Late-stage development and demonstration is technically challenging and risky but crucial for bringing new products and services to market. At this stage companies demonstrate their technology to potential customers, and test them in purpose-built facilities or real-world situations increasing the probability of successful transition to the marketplace. The Royal Academy of Engineering’s research found that more support for this stage of development in the UK would encourage further investment in R&D in this country, develop local markets for new technologies and help the UK to become a leader in emerging technologies and sectors.
The government’s Industrial Strategy sets the UK a target of investing 2.4% of GDP in R&D by 2027, with a longer-term goal of 3%, to increase innovation and productivity in the UK. This target cannot be reached without stimulating more business investment in R&D, through this research the Academy has identified the factors that are influencing decision making on R&D investment into the UK in today’s boardrooms.
Professor Dame Ann Dowling, president of the Royal Academy of Engineering, said: “The UK undoubtedly has many attributes that already attract engineering businesses to locate their high quality early-stage R&D activities here, not least our world class academic research base and its excellent collaboration with industry. Unfortunately, this is undermined by gaps in the R&D and innovation system at a highly risky and expensive time in the development cycle. Plugging these gaps would help innovative engineering businesses, boost productivity, and create better jobs and social outcomes in the UK.”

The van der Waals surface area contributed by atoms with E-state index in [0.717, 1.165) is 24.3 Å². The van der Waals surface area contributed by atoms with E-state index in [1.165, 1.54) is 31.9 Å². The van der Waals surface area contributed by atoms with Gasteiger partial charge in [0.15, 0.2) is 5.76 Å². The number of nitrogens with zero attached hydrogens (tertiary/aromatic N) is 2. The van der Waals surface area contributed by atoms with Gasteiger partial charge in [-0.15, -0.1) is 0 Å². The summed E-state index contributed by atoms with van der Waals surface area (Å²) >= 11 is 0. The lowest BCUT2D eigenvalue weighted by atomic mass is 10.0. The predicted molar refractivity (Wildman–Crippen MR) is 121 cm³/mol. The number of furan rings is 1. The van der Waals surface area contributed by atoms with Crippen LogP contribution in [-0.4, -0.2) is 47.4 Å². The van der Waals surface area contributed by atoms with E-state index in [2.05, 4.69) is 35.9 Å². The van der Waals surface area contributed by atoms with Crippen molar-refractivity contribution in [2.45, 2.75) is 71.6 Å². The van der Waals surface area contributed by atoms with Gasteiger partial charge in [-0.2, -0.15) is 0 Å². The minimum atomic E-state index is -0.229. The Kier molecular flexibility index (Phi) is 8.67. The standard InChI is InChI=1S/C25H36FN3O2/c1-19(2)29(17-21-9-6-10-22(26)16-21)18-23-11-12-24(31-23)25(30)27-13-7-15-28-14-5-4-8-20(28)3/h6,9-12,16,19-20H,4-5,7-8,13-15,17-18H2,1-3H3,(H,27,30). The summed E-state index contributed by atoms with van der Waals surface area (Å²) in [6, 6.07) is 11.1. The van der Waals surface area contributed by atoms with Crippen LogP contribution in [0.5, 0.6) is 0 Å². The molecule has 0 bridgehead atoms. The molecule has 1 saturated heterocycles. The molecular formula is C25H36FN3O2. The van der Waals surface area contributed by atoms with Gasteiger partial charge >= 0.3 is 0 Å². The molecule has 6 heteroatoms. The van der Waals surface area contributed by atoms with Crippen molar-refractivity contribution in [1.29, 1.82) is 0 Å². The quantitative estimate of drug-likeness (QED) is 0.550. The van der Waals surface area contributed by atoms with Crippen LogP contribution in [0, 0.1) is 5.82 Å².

Chief technology officers, chief executives and chief engineers from some of the UK’s leading large and small companies took part in the research, which highlights many advantages of locating R&D in the UK, including the UK’s highly-skilled engineering workforce, support mechanisms for early-stage R&D, and a healthy culture of collaboration with universities and between businesses. It also identified other areas for improvement including:
- Driving R&D and innovation in engineering services
- Transforming the unrealised potential of the UK’s public procurement spend to drive innovation
- Breaking sectoral boundaries to accelerate game changing innovation across sectors
- A more joined-up, coherent approach to R&D and innovation support across all government bodies
This report is available on the Academy website as a series of short explainers on the strengths and weaknesses identified through the research. It builds on ‘Engineering an economy that works for all’, a 2017 report from the engineering community in response to the government’s Industrial Strategy green paper.